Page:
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EAT held employer’s discretion over pool for selection was very wide but dismissal was unlawful because the employer did not follow its own processes

Employment Law News

EAT held employer’s discretion over pool for selection was very wide but dismissal was unlawful because the employer did not follow its own processes

Mr Badmos was a regional development manager for Family Mosaic Housing Association. This employer employed five regional development managers, three of which were new business managers and two were delivery managers. Mr Badmos was a delivery manager. In 2009, the Housing Association decided to reduce the number of regional development managers from five to four, eliminating one new business manager. Both sets of managers were treated as having interchangeable skills and so Mr Badmos’ role could be made redundant, despite the fact that his role as delivery manager was not being cut.

Initially, the Housing Association wanted to reduce the number of regional development managers by two, but this was later reduced to one. It was also initially said that all of the regional development managers would have to apply for the new posts but the association later changed their minds on this. It was instead decided that the regional development managers would give an indication of which of the four remaining roles they would like to take on. It was inevitable that more preferences than posts would be received and so it was decided that a selection process would take place to allocate the oversubscribed roles.

When the three new business managers were asked which post they would prefer, two stated that they would like to remain in their existing role, however, the third, did not express any preference. The two delivery managers both expressed a preference to remain in their current roles. It was therefore decided that the third new business manager would be pooled with the two delivery managers and this would become the pool for redundancy selection.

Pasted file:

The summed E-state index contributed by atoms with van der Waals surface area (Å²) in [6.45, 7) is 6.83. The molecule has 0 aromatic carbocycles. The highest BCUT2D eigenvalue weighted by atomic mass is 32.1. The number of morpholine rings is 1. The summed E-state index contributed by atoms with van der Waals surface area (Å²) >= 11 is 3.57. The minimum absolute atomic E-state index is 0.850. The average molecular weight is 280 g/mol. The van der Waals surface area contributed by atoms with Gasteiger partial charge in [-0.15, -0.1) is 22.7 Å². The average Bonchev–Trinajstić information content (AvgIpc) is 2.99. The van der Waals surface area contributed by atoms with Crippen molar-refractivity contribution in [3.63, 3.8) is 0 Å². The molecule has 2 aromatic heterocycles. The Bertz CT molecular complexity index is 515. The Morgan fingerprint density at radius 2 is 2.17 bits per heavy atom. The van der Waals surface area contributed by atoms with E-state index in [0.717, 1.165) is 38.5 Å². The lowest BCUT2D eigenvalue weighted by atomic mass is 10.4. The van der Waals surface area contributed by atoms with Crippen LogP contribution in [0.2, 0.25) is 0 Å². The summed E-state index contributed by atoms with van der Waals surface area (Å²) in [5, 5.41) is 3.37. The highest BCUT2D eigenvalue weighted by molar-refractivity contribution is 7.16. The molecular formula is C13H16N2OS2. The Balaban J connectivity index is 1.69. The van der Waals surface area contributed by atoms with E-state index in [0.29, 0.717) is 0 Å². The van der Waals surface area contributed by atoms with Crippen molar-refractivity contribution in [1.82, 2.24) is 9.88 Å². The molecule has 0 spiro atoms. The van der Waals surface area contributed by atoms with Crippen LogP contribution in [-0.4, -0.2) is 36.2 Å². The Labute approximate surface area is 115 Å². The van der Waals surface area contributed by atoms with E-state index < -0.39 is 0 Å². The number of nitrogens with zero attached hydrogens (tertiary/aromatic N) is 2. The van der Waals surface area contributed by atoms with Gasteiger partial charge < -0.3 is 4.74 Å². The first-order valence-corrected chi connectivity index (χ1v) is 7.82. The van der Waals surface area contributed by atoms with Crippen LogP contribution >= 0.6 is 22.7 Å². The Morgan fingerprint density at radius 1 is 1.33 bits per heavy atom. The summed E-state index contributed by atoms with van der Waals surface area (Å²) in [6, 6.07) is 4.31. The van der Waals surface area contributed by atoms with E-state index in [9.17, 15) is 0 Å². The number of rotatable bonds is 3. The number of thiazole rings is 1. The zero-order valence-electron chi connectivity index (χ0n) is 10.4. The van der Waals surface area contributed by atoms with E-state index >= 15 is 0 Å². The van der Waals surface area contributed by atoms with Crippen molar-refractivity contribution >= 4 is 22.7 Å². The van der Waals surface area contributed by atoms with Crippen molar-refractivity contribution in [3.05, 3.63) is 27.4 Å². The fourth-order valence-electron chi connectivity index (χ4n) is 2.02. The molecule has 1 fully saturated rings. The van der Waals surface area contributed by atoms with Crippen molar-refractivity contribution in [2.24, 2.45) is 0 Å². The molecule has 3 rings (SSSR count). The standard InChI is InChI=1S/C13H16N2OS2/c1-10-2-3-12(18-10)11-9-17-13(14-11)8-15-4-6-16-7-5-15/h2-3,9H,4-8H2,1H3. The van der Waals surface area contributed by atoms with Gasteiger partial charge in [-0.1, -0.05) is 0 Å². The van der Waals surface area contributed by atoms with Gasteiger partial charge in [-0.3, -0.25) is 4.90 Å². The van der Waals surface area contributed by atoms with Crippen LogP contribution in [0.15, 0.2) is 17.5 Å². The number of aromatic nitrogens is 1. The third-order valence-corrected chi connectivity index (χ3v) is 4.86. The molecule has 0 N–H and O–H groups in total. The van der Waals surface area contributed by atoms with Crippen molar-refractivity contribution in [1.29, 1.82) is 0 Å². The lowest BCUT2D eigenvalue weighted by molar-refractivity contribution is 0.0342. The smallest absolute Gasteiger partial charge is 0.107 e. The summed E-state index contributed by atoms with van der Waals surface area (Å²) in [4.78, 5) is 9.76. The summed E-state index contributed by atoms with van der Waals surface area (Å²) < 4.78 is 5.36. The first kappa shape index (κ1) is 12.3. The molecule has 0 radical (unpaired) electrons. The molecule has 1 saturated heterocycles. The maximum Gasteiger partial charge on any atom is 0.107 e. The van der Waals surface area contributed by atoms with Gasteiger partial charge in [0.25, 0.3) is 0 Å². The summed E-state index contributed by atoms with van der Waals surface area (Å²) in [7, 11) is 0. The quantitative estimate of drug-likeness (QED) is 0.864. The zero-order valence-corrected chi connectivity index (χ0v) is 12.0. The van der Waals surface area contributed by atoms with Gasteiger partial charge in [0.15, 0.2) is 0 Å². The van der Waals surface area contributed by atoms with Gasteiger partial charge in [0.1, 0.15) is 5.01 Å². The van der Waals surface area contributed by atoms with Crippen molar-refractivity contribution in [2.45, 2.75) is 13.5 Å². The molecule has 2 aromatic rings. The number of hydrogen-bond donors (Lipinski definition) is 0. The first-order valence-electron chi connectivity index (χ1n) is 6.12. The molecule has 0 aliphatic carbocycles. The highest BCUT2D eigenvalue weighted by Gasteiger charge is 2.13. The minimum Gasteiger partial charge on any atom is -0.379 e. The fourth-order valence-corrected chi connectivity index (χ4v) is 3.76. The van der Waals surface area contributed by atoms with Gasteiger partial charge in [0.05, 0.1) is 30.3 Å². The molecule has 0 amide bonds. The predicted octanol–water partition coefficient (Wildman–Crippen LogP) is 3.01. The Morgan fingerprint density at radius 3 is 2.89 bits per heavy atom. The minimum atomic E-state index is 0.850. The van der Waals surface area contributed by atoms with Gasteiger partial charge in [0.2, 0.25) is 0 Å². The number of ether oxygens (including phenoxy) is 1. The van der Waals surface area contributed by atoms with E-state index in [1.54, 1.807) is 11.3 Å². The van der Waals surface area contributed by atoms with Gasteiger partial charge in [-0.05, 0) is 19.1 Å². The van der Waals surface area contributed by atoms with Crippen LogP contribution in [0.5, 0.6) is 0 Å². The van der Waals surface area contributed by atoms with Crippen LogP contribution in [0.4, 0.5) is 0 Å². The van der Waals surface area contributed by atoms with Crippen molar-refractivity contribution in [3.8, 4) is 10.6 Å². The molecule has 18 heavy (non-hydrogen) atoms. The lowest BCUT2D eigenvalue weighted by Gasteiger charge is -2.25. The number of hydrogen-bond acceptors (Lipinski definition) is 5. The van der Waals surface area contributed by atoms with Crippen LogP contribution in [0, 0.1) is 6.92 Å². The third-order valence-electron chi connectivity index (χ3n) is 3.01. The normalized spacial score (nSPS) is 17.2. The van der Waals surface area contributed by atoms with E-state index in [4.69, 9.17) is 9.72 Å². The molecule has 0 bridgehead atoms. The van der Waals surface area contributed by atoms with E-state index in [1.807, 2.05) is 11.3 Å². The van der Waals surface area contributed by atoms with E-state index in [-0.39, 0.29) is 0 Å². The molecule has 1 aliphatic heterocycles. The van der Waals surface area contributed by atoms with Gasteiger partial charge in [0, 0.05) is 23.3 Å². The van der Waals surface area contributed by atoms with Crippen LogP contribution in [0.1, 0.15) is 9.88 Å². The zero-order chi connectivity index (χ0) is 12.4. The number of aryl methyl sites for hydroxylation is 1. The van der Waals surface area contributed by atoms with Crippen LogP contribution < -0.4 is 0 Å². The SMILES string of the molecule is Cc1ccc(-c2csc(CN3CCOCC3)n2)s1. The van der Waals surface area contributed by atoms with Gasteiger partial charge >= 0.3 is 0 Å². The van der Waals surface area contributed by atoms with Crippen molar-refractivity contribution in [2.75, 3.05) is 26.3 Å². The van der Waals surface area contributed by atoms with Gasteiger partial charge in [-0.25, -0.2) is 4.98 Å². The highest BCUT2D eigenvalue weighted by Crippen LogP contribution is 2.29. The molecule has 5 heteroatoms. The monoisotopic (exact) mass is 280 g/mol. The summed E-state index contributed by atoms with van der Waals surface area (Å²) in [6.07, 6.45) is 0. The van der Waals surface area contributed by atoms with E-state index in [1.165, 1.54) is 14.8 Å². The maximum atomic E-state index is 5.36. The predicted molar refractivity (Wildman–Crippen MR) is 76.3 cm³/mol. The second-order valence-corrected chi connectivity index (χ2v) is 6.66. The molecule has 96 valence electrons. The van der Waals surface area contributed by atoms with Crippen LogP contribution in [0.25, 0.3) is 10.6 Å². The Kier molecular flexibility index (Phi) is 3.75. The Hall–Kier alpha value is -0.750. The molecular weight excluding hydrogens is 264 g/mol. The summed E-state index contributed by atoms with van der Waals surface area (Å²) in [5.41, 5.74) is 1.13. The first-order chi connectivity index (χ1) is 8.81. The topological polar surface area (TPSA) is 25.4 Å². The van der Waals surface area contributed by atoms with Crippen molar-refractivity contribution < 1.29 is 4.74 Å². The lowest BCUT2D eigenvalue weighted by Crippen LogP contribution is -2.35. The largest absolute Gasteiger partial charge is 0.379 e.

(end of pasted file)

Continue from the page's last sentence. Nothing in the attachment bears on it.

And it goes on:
The Housing Association then held interviews with the three employees and scored them according to various criteria. The Housing Association had indicated that the selection process would consist of an application form, interview, work based tasks and psychometric testing. However, the Housing Association did not have regard to the application form and no psychometric testing took place. On the interview notes it was seen that the interviewing manager had written a number of negative comments regarding Mr Badmos, and that the same manager had written very positive comments regarding the new business manager who was also being interviewed.

Mr Badmos was selected for redundancy. After unsuccessfully appealing this dismissal, Mr Badmos made a claim for unfair dismissal and race discrimination.

The EAT upheld the principle that as long as it can be shown that an employer has applied his mind to the choice of pool, then it will be very difficult for an employee to challenge this pool. Hence, even though the route to formation of the pool was tortuous and a strange choice was made, this did not make the dismissal unfair. The employer lost because of its failure to see through its processes on the selection process such as having regard to the application form and psychometric testing and the prejudice shown the interview notes.

Family Mosaic Housing Association v Badmos UKEAT/0042/13

 

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